A pope of the people
“I know that guy!” was my first reaction to our new Pope Francis I.
Like many people around the globe, I was anxiously awaiting the white smoke from the make-shift chimney atop the Sistine Chapel. I could not return to my work until I knew who the new pope would be.
A group of us at the provincial headquarters of the Claretian Missionaries in Chicago had just finished lunch when the white smoke appeared. When the new pope finally came out, wearing his white robes and simple cross, I was surprised that none of the so called “front-runners” made it.
I was even more surprised that the one chosen, Cardinal Jorge Mario Bergoglio, the Jesuit archbishop of Buenos Aires, Argentina, was someone I had met in my previous job as a member of the general government of my religious congregation of Claretian Missionaries.
In that capacity, I lived in Rome for 12 years and, together with the other members of the General Council, was responsible for visiting our missionaries in the 63 countries where we are present and report on their missionary activity. This included Argentina. Part of my visitation was to present myself to the local ordinary and get his take on the work of our missionaries. So meeting the cardinal of Buenos Aires was just part of my job.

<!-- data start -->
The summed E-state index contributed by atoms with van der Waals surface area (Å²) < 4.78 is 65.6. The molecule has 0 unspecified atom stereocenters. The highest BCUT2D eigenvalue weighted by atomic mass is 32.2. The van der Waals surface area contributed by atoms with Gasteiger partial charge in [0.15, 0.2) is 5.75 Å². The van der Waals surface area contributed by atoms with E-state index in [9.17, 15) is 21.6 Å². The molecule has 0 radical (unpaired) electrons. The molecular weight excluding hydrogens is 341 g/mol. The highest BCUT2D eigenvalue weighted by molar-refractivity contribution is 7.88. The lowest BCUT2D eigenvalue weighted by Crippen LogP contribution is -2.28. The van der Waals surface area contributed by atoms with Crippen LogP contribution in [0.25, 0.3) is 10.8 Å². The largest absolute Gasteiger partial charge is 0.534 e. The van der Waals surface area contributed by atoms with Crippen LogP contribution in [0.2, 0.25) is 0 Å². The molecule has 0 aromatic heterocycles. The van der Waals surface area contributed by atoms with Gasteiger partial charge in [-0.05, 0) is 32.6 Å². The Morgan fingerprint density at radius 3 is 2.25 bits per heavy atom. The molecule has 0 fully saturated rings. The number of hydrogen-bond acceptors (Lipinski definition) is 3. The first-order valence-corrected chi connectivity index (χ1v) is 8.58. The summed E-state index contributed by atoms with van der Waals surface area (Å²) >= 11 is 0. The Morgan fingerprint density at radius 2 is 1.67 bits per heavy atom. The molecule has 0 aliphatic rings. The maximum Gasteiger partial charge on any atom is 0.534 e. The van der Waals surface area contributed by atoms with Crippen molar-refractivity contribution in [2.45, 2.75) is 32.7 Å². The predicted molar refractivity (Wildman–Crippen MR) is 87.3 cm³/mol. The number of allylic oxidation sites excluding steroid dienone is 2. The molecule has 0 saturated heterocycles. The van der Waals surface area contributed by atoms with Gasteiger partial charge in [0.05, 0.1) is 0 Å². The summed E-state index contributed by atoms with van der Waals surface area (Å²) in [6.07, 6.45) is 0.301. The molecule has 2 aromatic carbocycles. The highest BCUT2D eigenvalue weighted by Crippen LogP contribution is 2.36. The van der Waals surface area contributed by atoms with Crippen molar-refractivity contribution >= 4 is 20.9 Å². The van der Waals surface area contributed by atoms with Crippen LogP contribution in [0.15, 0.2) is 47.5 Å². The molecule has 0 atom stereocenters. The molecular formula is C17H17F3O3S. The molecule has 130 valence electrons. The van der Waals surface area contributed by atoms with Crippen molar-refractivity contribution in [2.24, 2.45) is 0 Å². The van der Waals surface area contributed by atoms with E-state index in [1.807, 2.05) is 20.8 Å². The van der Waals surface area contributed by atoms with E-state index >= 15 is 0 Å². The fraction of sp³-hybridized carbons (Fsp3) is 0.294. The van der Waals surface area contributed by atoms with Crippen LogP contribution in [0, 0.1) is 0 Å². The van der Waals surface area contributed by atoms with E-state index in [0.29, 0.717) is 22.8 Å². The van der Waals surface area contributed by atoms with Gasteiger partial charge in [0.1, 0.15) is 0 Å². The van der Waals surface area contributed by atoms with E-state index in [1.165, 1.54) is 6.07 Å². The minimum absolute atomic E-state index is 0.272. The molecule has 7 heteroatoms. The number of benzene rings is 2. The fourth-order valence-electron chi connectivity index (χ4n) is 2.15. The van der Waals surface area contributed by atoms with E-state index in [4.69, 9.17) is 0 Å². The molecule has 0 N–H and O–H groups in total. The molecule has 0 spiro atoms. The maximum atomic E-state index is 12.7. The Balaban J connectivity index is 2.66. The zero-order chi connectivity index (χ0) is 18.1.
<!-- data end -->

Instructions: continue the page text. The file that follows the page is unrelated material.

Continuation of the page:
My brother missionaries from Argentina had told me that when it comes to bishops, he was “one of the good ones.” He lived a simple life, rode the bus to work, and spoke up in defense of the poor.
When I went to the chancery office to meet him, I never expected that he would be the one to answer the door and welcome me. Apparently, it was a holiday for the office workers, and the cardinal had come to do some work and meet with me. We were alone in the building and spoke for about an hour. It was a joy to talk with him and hear his views about our missionaries, the local church, and his relationship with the Vatican.
I left deeply impressed by his steadfast love for the church and his desire to give a good example for his priests and his people. From our conversation I learned that he saw himself as somewhat of an outsider to the normal Vatican politics and that the best place to find Christ is to ride the buses of Buenos Aires.
He is a man of the people, and I pray that he will be a pope of the people as well. I am so impressed that our cardinals chose a man like him. The fact that he is Latin American just makes him all the more endearing for me.
I’m just glad that they chose a man of deep prayer and conviction. Like many of the people of his archdiocese and city, I feel fortunate to have met him before he became pope.
My Claretian brothers in Argentina were quick to put up a picture of us with the then-Cardinal on their website. Pope Francis probably does not remember my visit with him, but his kindness toward me and his simple gestures of humility and reverence for the people make me want to be a better priest.
2004 photo by the Claretians.
From left: Father Rosendo Urrabazo, C.M.F. with then-Cardinal Jorge Mario Bergoglio of Buenos Aires; Father Carlos Xavier Fernandez, C.M.F., at the time the provincial of the Argentine Province of the Claretians; and Father Gustavo Larrazábal, C.M.F., then the director of the publishing house Editorial Claretiana, which has published the new pope's books in Argentina.